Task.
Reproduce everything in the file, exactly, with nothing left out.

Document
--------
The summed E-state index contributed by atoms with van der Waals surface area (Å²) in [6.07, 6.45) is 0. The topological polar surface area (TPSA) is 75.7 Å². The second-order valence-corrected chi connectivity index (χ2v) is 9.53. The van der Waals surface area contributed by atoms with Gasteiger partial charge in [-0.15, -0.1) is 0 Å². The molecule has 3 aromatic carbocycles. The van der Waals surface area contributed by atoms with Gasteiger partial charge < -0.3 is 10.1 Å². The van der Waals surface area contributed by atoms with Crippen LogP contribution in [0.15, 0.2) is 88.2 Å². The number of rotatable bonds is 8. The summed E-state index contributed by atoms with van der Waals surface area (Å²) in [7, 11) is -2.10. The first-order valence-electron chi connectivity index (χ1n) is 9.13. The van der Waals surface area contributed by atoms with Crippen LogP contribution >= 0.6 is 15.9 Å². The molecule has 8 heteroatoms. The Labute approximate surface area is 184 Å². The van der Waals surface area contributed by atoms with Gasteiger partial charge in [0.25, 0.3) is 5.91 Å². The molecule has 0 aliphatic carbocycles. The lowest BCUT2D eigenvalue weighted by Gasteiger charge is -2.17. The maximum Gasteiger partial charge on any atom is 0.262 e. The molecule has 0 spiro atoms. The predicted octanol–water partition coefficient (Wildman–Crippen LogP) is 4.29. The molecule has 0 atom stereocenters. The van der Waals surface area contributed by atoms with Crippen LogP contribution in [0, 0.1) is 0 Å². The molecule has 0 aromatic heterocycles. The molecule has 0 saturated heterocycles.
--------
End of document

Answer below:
The summed E-state index contributed by atoms with van der Waals surface area (Å²) in [6.07, 6.45) is 0. The topological polar surface area (TPSA) is 75.7 Å². The second-order valence-corrected chi connectivity index (χ2v) is 9.53. The van der Waals surface area contributed by atoms with Gasteiger partial charge in [-0.15, -0.1) is 0 Å². The molecule has 3 aromatic carbocycles. The van der Waals surface area contributed by atoms with Gasteiger partial charge < -0.3 is 10.1 Å². The van der Waals surface area contributed by atoms with Crippen LogP contribution in [0.15, 0.2) is 88.2 Å². The number of rotatable bonds is 8. The summed E-state index contributed by atoms with van der Waals surface area (Å²) in [7, 11) is -2.10. The first-order valence-electron chi connectivity index (χ1n) is 9.13. The van der Waals surface area contributed by atoms with Crippen LogP contribution >= 0.6 is 15.9 Å². The molecule has 8 heteroatoms. The Labute approximate surface area is 184 Å². The van der Waals surface area contributed by atoms with Gasteiger partial charge in [0.25, 0.3) is 5.91 Å². The molecule has 0 aliphatic carbocycles. The lowest BCUT2D eigenvalue weighted by Gasteiger charge is -2.17. The maximum Gasteiger partial charge on any atom is 0.262 e. The molecule has 0 spiro atoms. The predicted octanol–water partition coefficient (Wildman–Crippen LogP) is 4.29. The molecule has 0 atom stereocenters. The van der Waals surface area contributed by atoms with Crippen LogP contribution in [0, 0.1) is 0 Å². The molecule has 0 aromatic heterocycles. The molecule has 0 saturated heterocycles.